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Influence of fresh-frozen allogeneic bone grafts architecture on its incorporation: radiographic and histomorphometric comparison to the gold-standard
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2013 (English)In: Clinical Oral Implants Research, ISSN 0905-7161, E-ISSN 1600-0501, Vol. 24, no s9, p. 54-54, article id 117Article in journal, Meeting abstract (Other academic)
Abstract [en]

Background: The influence of fresh-frozen block bone allograft architecture on its incorporation and dimensional remodeling remains unclear. Aim/Hypothesis: To compare cortical (AL-C) and corticocancellous (AL-CC) fresh-frozen block bone allografts to cortical block bone autografts (AT) in terms of histomorphometrical graft incorporation and radiographic dimensional remodeling, 6–8 months after grafting for anterior maxillary ridge augmentation. Material and methods: Twenty-four patients, requiring ridge augmentation in the anterior maxilla prior to implant placement, were treated with AT, AL-C or AL-CC (eight patients per graft type). During implant installation surgery, 6–8 months after grafting, cylindrical biopsies were harvested perpendicularly to the lateral aspect of the augmented alveolar ridge; the relative volumes of vital and necrotic bone, and soft tissue, were histomorphometrically estimated. Furthermore, all patients were examined with CBCT prior to surgery, and 14 days and 6–8 months after grafting. Amount of augmentation and dimensional block graft remodeling over time were evaluated by comparing planimetric measurements of the alveoral ridge made on serial, parasagittal, CBCT sections generated throughout the augmentation area, for each patient. Average values were calculated for each graft type; comparisons among groups and observation times were performed using repeated-measures ANOVA and Tukey post-hoc test. P was set at <0.05. Results: Histomorphometrical analysis showed that the AL-CC group had the smallest amount of necrotic bone (38.2 12.1%) compared to AT (56.7 25.9%, P < 0.05) and AL-C (83.7 10.8%, P < 0.0001). AL-CC showed the largest amount of soft tissues (52.5 11.7%) compared to AT (18.1 17.1%, P < 0.0001) and AL-C (12.3 8.5%, P < 0.0001). Larger amounts of viable bone were found in the AT-treated group (25.1 11.2%) compared to AL-CC and AL-C groups (9.3 3.8% and 3.9 4.6%, respectively; P < 0.0001). The radiographic evaluation showed that all type of grafts resulted in a significant increase in alveolar ridge dimensions, with no significant differences among the groups at the various observation times. However, graft resorption in the AL-CC group was significantly larger (P < 0.05) compared to that observed in the AT and AL-C groups. Conclusions and clinical implications: AL block bone graft architecture influences their incorporation and dimensional remodeling. Corticocancellous AL blocks seem to show larger resorption over time, while cortical blocks seem to show the least amounts of vital bone 6–8 months after grafting. Only a small portion of the AL block consists of vital bone 6–8 months after grafting.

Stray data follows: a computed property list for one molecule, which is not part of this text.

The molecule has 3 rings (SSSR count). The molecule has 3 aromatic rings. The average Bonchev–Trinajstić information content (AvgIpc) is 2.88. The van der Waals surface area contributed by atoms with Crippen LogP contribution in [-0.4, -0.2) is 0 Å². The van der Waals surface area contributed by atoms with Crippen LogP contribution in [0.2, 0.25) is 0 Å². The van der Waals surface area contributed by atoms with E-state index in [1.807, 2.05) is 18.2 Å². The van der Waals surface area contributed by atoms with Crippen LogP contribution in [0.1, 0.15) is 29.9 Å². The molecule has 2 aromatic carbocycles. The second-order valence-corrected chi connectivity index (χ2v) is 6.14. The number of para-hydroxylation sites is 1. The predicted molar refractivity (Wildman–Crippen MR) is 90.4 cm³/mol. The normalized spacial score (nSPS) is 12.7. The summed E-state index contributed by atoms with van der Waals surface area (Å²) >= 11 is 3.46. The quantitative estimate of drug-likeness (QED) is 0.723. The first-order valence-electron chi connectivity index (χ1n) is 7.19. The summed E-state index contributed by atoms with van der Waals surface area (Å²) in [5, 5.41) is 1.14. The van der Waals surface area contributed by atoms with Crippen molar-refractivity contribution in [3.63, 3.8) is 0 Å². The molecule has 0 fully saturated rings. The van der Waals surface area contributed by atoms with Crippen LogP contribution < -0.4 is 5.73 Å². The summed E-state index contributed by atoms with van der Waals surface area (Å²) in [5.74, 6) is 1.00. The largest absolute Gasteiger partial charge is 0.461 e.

Place, publisher, year, edition, pages
John Wiley & Sons, 2013. Vol. 24, no s9, p. 54-54, article id 117
National Category
Dentistry
Identifiers
URN: urn:nbn:se:mau:diva-15635DOI: 10.1111/clr.12246Local ID: 18424OAI: oai:DiVA.org:mau-15635DiVA, id: diva2:1419157
Conference
European Association of Osseointegration (EAO), Dublin, Ireland (2013)
Available from: 2020-03-30 Created: 2020-03-30 Last updated: 2022-06-27Bibliographically approved

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Publisher's full texthttp://www.colloquium.eu/congres/14EAO/docs/EAO_Final_Programme_2013.pdf

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Stavropoulos, Andreas

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